Then when the members of my [Evangelical] church came to comfort me about my father's death when I was twelve, they comforted me with all the religious jargon. They said, oh your father's in a better place and he's much happier now. But my father was a periodic alcoholic, he smoked two packs of cigarettes every day, he played poker with his friends, and played slot machines and he hated going to church. They told me before he died that all these things made you go to hell, and they told me after he died that he was such a lucky man because he was with God and he was so happy. It didn't add up.
And now, after a lifetime of studying the Bible and helping other people deal with death, you have come to a dramatic conclusion for a Christian: there is no heaven or hell. Are you also saying there's no continuing self-consciousness after you die?
I'm not saying that at all, but I am saying that the images of heaven and hell which mean reward and punishment … the institutional Christian church developed that to control life here. But if you get rid of reward and punishment, most people don't have any other concept about life after death.
Can you help me understand your new concept of eternal life?
Probably not, because all I've got to use are words that are time bound and space bound. You know, Einstein taught us that time and space are human categories. I can't define God either. I can define what I believe is my experience of the holy.
I always ask my audiences, how many of you are now or ever have been in love? Most people understand that experience. I can talk about it with great zeal because I adore my wife. You suddenly get outside of your own self-centeredness. You care more about your beloved than you do for yourself. You'd be willing to die for her. It's as close to what I think is a transcendent experience as human beings can have. And I think that's the best analogy to talk about life after death. It's the fulfillment of your life so deeply that you can escape survival mentality and give your life away.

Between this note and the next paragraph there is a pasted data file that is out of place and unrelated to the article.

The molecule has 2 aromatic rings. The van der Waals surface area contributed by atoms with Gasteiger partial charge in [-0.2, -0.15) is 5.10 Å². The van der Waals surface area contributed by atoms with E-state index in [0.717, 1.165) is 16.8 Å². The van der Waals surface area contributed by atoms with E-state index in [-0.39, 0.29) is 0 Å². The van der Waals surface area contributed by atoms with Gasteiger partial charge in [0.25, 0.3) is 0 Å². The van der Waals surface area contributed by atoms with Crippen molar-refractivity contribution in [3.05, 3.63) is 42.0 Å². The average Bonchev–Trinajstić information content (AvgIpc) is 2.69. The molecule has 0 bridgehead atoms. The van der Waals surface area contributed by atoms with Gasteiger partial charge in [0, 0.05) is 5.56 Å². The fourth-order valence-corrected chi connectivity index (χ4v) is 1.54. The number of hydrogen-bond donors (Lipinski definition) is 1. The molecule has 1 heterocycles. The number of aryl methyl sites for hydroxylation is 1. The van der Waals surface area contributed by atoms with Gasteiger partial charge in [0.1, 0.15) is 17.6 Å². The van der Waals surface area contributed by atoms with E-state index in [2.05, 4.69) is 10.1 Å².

This is why the Jesus portrait is so appealing to me. It's written in a language that Jesus didn't speak, so you can't be literal about it, but those gospels record an impression of a human life that was so open and so fulfilled that people were convinced that they experienced God because [Jesus's] life had no survival instinct. Here is a person who is being put to death unjustly, and most of us will do anything we can to survive. We'll bite, we'll scream, we'll pray, we'll whine, we'll beg—but what we see is, while he's dying he says, father, forgive them, for they know not what they do. What we call sin I think is the survival mentality. We put ourselves first in every endeavor because that's the survival instinct.